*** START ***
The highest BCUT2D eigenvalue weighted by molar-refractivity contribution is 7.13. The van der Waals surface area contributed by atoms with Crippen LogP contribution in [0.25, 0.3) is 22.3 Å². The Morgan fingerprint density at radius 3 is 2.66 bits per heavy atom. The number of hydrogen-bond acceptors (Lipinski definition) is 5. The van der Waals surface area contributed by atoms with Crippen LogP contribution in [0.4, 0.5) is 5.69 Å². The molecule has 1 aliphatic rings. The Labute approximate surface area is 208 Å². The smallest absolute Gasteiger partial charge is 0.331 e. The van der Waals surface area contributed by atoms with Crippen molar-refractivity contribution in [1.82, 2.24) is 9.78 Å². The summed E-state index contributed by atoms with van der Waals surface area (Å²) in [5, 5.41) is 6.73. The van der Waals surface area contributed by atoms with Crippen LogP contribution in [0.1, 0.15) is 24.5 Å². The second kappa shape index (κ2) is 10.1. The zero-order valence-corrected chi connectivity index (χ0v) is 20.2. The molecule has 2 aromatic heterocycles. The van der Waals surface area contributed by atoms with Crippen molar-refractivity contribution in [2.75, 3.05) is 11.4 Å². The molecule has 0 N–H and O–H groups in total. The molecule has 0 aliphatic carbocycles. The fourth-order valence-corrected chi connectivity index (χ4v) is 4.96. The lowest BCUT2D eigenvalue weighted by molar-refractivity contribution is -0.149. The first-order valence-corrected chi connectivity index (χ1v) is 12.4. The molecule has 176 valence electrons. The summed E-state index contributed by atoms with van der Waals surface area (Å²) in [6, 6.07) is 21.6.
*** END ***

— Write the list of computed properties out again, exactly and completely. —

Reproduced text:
The highest BCUT2D eigenvalue weighted by molar-refractivity contribution is 7.13. The van der Waals surface area contributed by atoms with Crippen LogP contribution in [0.25, 0.3) is 22.3 Å². The Morgan fingerprint density at radius 3 is 2.66 bits per heavy atom. The number of hydrogen-bond acceptors (Lipinski definition) is 5. The van der Waals surface area contributed by atoms with Crippen LogP contribution in [0.4, 0.5) is 5.69 Å². The molecule has 1 aliphatic rings. The Labute approximate surface area is 208 Å². The smallest absolute Gasteiger partial charge is 0.331 e. The van der Waals surface area contributed by atoms with Crippen molar-refractivity contribution in [1.82, 2.24) is 9.78 Å². The summed E-state index contributed by atoms with van der Waals surface area (Å²) in [5, 5.41) is 6.73. The van der Waals surface area contributed by atoms with Crippen LogP contribution in [0.1, 0.15) is 24.5 Å². The second kappa shape index (κ2) is 10.1. The zero-order valence-corrected chi connectivity index (χ0v) is 20.2. The molecule has 2 aromatic heterocycles. The van der Waals surface area contributed by atoms with Crippen molar-refractivity contribution in [2.75, 3.05) is 11.4 Å². The molecule has 0 N–H and O–H groups in total. The molecule has 0 aliphatic carbocycles. The fourth-order valence-corrected chi connectivity index (χ4v) is 4.96. The lowest BCUT2D eigenvalue weighted by molar-refractivity contribution is -0.149. The first-order valence-corrected chi connectivity index (χ1v) is 12.4. The molecule has 176 valence electrons. The summed E-state index contributed by atoms with van der Waals surface area (Å²) in [6, 6.07) is 21.6.